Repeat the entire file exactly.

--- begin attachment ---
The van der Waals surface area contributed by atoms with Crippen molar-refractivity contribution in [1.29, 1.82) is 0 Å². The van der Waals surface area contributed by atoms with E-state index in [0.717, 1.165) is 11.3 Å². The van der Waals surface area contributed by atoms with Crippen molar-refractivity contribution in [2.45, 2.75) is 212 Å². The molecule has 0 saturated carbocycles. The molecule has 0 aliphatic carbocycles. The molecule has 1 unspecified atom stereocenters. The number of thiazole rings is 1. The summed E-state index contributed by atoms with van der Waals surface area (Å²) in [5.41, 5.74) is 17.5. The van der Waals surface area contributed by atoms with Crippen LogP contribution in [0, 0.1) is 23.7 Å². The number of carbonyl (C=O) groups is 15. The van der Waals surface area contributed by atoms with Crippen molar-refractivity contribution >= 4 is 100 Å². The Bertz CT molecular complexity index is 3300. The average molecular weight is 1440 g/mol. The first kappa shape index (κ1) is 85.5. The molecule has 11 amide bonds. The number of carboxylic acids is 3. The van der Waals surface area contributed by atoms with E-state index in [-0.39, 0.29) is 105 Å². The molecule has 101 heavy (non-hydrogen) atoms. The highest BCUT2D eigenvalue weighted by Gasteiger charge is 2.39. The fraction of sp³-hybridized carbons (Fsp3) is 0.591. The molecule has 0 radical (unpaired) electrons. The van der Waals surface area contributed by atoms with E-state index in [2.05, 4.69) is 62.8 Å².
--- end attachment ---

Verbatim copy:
The van der Waals surface area contributed by atoms with Crippen molar-refractivity contribution in [1.29, 1.82) is 0 Å². The van der Waals surface area contributed by atoms with E-state index in [0.717, 1.165) is 11.3 Å². The van der Waals surface area contributed by atoms with Crippen molar-refractivity contribution in [2.45, 2.75) is 212 Å². The molecule has 0 saturated carbocycles. The molecule has 0 aliphatic carbocycles. The molecule has 1 unspecified atom stereocenters. The number of thiazole rings is 1. The summed E-state index contributed by atoms with van der Waals surface area (Å²) in [5.41, 5.74) is 17.5. The van der Waals surface area contributed by atoms with Crippen LogP contribution in [0, 0.1) is 23.7 Å². The number of carbonyl (C=O) groups is 15. The van der Waals surface area contributed by atoms with Crippen molar-refractivity contribution >= 4 is 100 Å². The Bertz CT molecular complexity index is 3300. The average molecular weight is 1440 g/mol. The first kappa shape index (κ1) is 85.5. The molecule has 11 amide bonds. The number of carboxylic acids is 3. The van der Waals surface area contributed by atoms with E-state index in [-0.39, 0.29) is 105 Å². The molecule has 101 heavy (non-hydrogen) atoms. The highest BCUT2D eigenvalue weighted by Gasteiger charge is 2.39. The fraction of sp³-hybridized carbons (Fsp3) is 0.591. The molecule has 0 radical (unpaired) electrons. The van der Waals surface area contributed by atoms with E-state index in [2.05, 4.69) is 62.8 Å².